If points for Most Ludicrous Ending Involving Sex were up for grabs, Kingsman: The Secret Service would snag all of them. Here is a movie that is loud, ugly, full of death and exploding heads, hinges on a plot so thin movie dieticians should be prescribing protein-only rewrites, and ends with an 18-year old James Bond protege about to engage the princess of Sweden in anal sex. If Bond was looking on instead of Mark Strong, it’d be an educational experience, and Sweden would be getting a live feed of local royal sodomy. I sure hope them Swedes have a sense of humour.
But that’s Kingsman’s approach. It is a sexual beast hidden under layers of faux elegance and chivalry. Consider the lithesome henchwoman, Gazelle (Sofia Boutella), who has those springy pogo-like prosthetic legs and deadly spokes that extend through them. She spins and breakdances and lunges and twirls and somersaults and slices off a hand here, a foot there.
Her boss is Richmond Valentine, played by Samuel L. Jackson with a lisp. One can only imagine the kind of nocturnal aerobics they get up to when no one’s looking. Maybe Valentine speaks with a lisp because he made a pun of her name one night and she wasn’t too impressed.
Kingsman is a secret organisation, formed, we learn, in the late 1800s by rich clients of an old tailor. Why exactly these wealthy fellows wanted to save the world I can’t remember, but their political and diplomatic clout must have been thoroughly impressive if they managed to convert a nondescript store into a vast underground headquarters without much government, or natural, interference.
Somewhere between then and now improbable technology and gadgets (bulletproof umbrellas, exploding lighters, lethal pens, and so on) were invented, presumably by Kingsman, since their identity was so secret no scientist in the world would have known of their existence. Or maybe they smuggled them in from China; not once do we see an R&D lab or a guy in a white coat. Or maybe their weapons and gadgets just made themselves.
They recruit their own members, hold their own conferences, and set their own training regimes, which, if you’ve seen a movie like Ender’s Game (2013), consist primarily of inconceivable and often very colourful stunts designed to nudge our would-be hero from the slums of obscurity to the foregrounds of stardom, so that we can see what a genius he really is. In Ender’s Game the cadets of the space academy were each given an iPad with an un-winnable game. Naturally, Ender was the only one who won. Similarly in Kingsman, our young hero, Gary “Eggsy” Unwin (Taron Egerton), is the only one who breaks the two-way mirror in his bunk to save his fellow cadets from the flooding room. He’s also the only one who shows bravery when faced with a parachute-less free fall, is willing to die under a train, and displays incredible compassion when ordered to kill his pet dog. Being a secret service that operates in hostile parts of the world, I’d imagine combat training, weapons practice, the art of camouflage, or even lessons in proper espionage decorum to be on the agenda. But not in a movie like this. Here, the characters teach themselves. In two hours Eggsy shifts from street bum to martial arts expert without spending a second in a dojo. Forget Bruce Lee. Eggsy Unwin is the new kid in town.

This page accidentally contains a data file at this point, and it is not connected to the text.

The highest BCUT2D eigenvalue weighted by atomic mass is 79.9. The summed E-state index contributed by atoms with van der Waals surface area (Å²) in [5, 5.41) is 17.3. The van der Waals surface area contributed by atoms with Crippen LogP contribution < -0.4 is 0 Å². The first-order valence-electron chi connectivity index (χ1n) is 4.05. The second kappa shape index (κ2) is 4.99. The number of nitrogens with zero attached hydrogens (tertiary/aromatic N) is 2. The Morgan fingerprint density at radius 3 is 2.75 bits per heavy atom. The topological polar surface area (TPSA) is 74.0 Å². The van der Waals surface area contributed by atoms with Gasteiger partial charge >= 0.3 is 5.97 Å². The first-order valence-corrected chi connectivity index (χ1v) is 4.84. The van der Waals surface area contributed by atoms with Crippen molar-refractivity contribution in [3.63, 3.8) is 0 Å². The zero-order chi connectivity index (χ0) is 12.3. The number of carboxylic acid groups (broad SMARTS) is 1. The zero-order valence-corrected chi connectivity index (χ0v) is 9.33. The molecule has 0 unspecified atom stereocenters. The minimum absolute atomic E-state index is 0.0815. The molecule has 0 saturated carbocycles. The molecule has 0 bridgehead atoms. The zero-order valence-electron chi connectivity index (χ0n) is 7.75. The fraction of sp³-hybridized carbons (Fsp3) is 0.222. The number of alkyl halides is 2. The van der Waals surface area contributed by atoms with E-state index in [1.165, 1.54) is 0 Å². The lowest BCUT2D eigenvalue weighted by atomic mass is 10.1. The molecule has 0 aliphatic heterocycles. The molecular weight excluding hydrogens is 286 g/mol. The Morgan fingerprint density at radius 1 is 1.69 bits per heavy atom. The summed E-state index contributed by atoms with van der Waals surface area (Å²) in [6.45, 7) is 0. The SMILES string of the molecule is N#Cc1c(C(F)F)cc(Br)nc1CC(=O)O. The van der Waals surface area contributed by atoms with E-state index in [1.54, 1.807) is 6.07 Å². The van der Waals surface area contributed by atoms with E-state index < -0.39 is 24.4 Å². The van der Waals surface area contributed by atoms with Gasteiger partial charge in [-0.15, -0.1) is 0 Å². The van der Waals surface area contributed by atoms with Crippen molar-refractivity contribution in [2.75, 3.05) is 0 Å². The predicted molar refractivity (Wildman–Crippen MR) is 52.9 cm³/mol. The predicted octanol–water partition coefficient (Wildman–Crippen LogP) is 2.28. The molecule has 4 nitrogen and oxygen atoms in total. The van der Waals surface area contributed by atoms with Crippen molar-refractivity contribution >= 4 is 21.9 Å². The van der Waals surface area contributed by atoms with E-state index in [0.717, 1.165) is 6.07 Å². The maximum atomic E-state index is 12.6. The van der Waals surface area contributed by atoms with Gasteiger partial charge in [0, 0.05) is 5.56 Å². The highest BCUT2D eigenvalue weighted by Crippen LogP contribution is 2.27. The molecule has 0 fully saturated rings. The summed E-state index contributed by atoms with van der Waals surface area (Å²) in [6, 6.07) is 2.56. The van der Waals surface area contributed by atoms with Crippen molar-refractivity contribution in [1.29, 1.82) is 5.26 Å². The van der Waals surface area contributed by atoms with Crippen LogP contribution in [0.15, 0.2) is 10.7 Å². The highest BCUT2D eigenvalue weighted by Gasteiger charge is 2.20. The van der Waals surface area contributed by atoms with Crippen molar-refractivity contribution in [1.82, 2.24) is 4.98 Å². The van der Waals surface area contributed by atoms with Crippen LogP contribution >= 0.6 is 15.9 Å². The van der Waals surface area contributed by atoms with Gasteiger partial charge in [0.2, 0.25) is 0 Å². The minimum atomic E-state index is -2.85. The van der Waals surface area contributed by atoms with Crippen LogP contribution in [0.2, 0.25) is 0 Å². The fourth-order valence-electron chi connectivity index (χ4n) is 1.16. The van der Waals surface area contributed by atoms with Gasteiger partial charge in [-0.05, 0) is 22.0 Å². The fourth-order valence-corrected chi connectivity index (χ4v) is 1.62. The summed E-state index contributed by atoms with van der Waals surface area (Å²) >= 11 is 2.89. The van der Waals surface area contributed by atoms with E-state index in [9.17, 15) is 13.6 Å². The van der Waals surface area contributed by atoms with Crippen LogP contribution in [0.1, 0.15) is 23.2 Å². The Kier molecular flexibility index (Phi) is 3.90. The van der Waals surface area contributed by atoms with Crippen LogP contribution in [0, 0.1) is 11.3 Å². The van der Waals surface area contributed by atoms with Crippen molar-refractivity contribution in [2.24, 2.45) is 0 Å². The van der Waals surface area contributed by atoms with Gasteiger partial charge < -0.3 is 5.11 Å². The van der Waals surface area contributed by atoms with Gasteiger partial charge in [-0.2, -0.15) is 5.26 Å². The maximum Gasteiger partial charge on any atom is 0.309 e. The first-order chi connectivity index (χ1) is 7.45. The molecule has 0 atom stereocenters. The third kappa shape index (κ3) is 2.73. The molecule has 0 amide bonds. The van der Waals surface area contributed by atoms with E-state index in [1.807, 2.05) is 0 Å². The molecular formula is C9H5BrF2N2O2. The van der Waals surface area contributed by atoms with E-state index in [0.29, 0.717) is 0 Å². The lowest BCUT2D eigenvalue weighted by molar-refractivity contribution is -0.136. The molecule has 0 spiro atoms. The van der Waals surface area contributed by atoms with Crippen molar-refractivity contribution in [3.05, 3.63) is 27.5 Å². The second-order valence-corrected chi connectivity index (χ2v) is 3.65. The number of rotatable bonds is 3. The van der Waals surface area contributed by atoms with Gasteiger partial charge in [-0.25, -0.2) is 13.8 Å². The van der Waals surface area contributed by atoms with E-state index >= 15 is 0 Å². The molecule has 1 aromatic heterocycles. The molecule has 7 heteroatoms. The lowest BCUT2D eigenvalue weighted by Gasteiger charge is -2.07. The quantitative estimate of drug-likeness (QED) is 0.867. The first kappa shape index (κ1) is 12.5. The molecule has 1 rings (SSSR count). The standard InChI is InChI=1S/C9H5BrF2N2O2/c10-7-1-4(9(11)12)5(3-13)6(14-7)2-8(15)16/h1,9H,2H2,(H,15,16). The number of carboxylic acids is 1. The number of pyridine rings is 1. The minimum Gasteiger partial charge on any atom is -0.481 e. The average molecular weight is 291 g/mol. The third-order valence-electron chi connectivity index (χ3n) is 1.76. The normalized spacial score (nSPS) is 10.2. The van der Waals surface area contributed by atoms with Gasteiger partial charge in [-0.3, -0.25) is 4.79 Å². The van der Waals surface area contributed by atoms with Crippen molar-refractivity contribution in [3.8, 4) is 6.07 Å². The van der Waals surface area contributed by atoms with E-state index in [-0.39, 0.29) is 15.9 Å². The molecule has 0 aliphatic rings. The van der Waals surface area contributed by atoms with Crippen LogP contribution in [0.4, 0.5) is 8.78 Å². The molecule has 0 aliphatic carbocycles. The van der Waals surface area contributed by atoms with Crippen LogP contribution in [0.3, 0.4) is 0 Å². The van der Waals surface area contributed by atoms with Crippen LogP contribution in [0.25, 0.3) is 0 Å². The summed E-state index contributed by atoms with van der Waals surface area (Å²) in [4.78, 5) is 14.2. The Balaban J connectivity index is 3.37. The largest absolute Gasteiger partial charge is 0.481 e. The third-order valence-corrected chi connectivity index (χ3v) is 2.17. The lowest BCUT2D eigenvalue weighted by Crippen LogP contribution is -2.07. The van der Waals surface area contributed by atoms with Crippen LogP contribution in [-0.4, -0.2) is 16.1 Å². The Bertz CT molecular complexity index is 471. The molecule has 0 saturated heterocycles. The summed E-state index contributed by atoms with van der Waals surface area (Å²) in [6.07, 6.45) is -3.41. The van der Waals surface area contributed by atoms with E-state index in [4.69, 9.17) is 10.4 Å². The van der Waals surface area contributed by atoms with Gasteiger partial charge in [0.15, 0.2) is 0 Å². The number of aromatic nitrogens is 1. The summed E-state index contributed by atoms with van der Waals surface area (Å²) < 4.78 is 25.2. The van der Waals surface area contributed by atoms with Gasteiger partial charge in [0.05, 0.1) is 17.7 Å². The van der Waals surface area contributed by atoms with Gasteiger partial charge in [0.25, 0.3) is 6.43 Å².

The plot: The world is overcrowded. Human beings must be culled in order for them to survive as a species. Billionaire Richmond Valentine has devised a way to do this, though how he does it should be discovered manually, because his grand scheme is a real doozy. Assigned to stop him is Kingsman, led by Galahad (Colin Firth), Merlin (Strong), and of course Arthur (Michael Caine). There used to be a Lancelot; now youngsters have been brought in to replace him (this is where Eggsy ha-ya! Unwin comes in). Where Guinevere is is anybody’s guess.
A lot of people will enjoy Kingsman. It’s kind of crass, in a crowd-pleasing way, full of energy and action. Some will argue that it’s better than Kick-Ass (2010) because all its ass-kickers are old enough to drink. For me, it’s got nothing to do with the ass-kickers but what and how they’re kicking. There are grand ideas in here. I can feel the makings of a great Bond picture for scruffy teenagers. But everything is half-baked, left out in the sun to dry. The great Bond pictures paid close attention to character, progression, and detail. Next to them Kingsman resembles Quantum Of Solace (2008), but with a much better title.
Best Moment | Any scene with Colin Firth or Mark Strong. Taron Egerton makes a formidable presence as well, and I enjoyed his cheeky exuberance.
Worst Moment | Let’s just say Jackson hardly makes a convincing villain, which is strange considering his fabulous turn in Django Unchained (2012).